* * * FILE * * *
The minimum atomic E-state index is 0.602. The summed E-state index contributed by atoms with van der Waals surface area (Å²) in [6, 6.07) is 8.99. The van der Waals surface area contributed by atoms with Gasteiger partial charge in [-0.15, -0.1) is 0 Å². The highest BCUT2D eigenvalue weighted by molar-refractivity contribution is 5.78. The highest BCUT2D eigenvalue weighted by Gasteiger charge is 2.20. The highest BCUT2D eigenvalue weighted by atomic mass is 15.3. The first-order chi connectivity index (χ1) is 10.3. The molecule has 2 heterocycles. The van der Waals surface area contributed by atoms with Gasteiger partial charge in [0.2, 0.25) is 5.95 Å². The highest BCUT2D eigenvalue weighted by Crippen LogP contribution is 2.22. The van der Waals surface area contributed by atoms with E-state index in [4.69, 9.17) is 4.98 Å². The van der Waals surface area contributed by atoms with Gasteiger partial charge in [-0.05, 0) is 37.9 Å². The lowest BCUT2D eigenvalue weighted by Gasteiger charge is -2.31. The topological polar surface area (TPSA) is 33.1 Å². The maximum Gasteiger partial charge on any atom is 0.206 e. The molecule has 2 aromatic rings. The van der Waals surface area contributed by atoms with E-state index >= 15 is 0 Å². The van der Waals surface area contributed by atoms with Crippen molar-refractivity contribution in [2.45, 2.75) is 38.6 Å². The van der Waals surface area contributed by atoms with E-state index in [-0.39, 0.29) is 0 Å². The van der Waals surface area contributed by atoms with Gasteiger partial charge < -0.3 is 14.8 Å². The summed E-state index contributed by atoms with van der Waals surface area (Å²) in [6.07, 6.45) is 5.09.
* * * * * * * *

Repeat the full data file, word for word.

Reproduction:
The minimum atomic E-state index is 0.602. The summed E-state index contributed by atoms with van der Waals surface area (Å²) in [6, 6.07) is 8.99. The van der Waals surface area contributed by atoms with Gasteiger partial charge in [-0.15, -0.1) is 0 Å². The highest BCUT2D eigenvalue weighted by molar-refractivity contribution is 5.78. The highest BCUT2D eigenvalue weighted by Gasteiger charge is 2.20. The highest BCUT2D eigenvalue weighted by atomic mass is 15.3. The first-order chi connectivity index (χ1) is 10.3. The molecule has 2 heterocycles. The van der Waals surface area contributed by atoms with Gasteiger partial charge in [0.2, 0.25) is 5.95 Å². The highest BCUT2D eigenvalue weighted by Crippen LogP contribution is 2.22. The van der Waals surface area contributed by atoms with E-state index in [4.69, 9.17) is 4.98 Å². The van der Waals surface area contributed by atoms with Gasteiger partial charge in [-0.05, 0) is 37.9 Å². The lowest BCUT2D eigenvalue weighted by Gasteiger charge is -2.31. The topological polar surface area (TPSA) is 33.1 Å². The maximum Gasteiger partial charge on any atom is 0.206 e. The molecule has 2 aromatic rings. The van der Waals surface area contributed by atoms with E-state index >= 15 is 0 Å². The van der Waals surface area contributed by atoms with Crippen molar-refractivity contribution in [2.45, 2.75) is 38.6 Å². The van der Waals surface area contributed by atoms with E-state index in [-0.39, 0.29) is 0 Å². The van der Waals surface area contributed by atoms with Gasteiger partial charge < -0.3 is 14.8 Å². The summed E-state index contributed by atoms with van der Waals surface area (Å²) in [6.07, 6.45) is 5.09.